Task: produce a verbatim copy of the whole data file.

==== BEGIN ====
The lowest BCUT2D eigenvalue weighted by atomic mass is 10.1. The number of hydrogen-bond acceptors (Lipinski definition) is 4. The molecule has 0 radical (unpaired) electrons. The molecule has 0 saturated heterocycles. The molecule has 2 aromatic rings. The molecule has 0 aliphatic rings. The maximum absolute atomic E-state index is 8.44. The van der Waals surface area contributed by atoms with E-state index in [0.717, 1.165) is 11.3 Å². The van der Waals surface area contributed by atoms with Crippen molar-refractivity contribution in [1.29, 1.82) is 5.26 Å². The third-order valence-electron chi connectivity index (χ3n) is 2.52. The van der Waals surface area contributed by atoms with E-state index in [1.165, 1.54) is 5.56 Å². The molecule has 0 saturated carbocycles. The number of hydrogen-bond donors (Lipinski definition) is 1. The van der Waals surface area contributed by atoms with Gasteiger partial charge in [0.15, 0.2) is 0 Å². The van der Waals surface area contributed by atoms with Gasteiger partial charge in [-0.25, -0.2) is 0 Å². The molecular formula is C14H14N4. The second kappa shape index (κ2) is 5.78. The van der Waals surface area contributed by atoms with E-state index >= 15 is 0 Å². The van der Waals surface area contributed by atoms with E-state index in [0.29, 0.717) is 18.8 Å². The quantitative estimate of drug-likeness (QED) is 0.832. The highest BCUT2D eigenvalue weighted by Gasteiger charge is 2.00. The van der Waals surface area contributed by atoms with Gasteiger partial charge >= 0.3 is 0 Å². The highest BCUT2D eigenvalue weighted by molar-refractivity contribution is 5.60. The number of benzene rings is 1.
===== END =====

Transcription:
The lowest BCUT2D eigenvalue weighted by atomic mass is 10.1. The number of hydrogen-bond acceptors (Lipinski definition) is 4. The molecule has 0 radical (unpaired) electrons. The molecule has 0 saturated heterocycles. The molecule has 2 aromatic rings. The molecule has 0 aliphatic rings. The maximum absolute atomic E-state index is 8.44. The van der Waals surface area contributed by atoms with E-state index in [0.717, 1.165) is 11.3 Å². The van der Waals surface area contributed by atoms with Crippen molar-refractivity contribution in [1.29, 1.82) is 5.26 Å². The third-order valence-electron chi connectivity index (χ3n) is 2.52. The van der Waals surface area contributed by atoms with E-state index in [1.165, 1.54) is 5.56 Å². The molecule has 0 saturated carbocycles. The number of hydrogen-bond donors (Lipinski definition) is 1. The van der Waals surface area contributed by atoms with Gasteiger partial charge in [0.15, 0.2) is 0 Å². The van der Waals surface area contributed by atoms with Gasteiger partial charge in [-0.25, -0.2) is 0 Å². The molecular formula is C14H14N4. The second kappa shape index (κ2) is 5.78. The van der Waals surface area contributed by atoms with E-state index >= 15 is 0 Å². The van der Waals surface area contributed by atoms with E-state index in [0.29, 0.717) is 18.8 Å². The quantitative estimate of drug-likeness (QED) is 0.832. The highest BCUT2D eigenvalue weighted by Gasteiger charge is 2.00. The van der Waals surface area contributed by atoms with Gasteiger partial charge >= 0.3 is 0 Å². The highest BCUT2D eigenvalue weighted by molar-refractivity contribution is 5.60. The number of benzene rings is 1.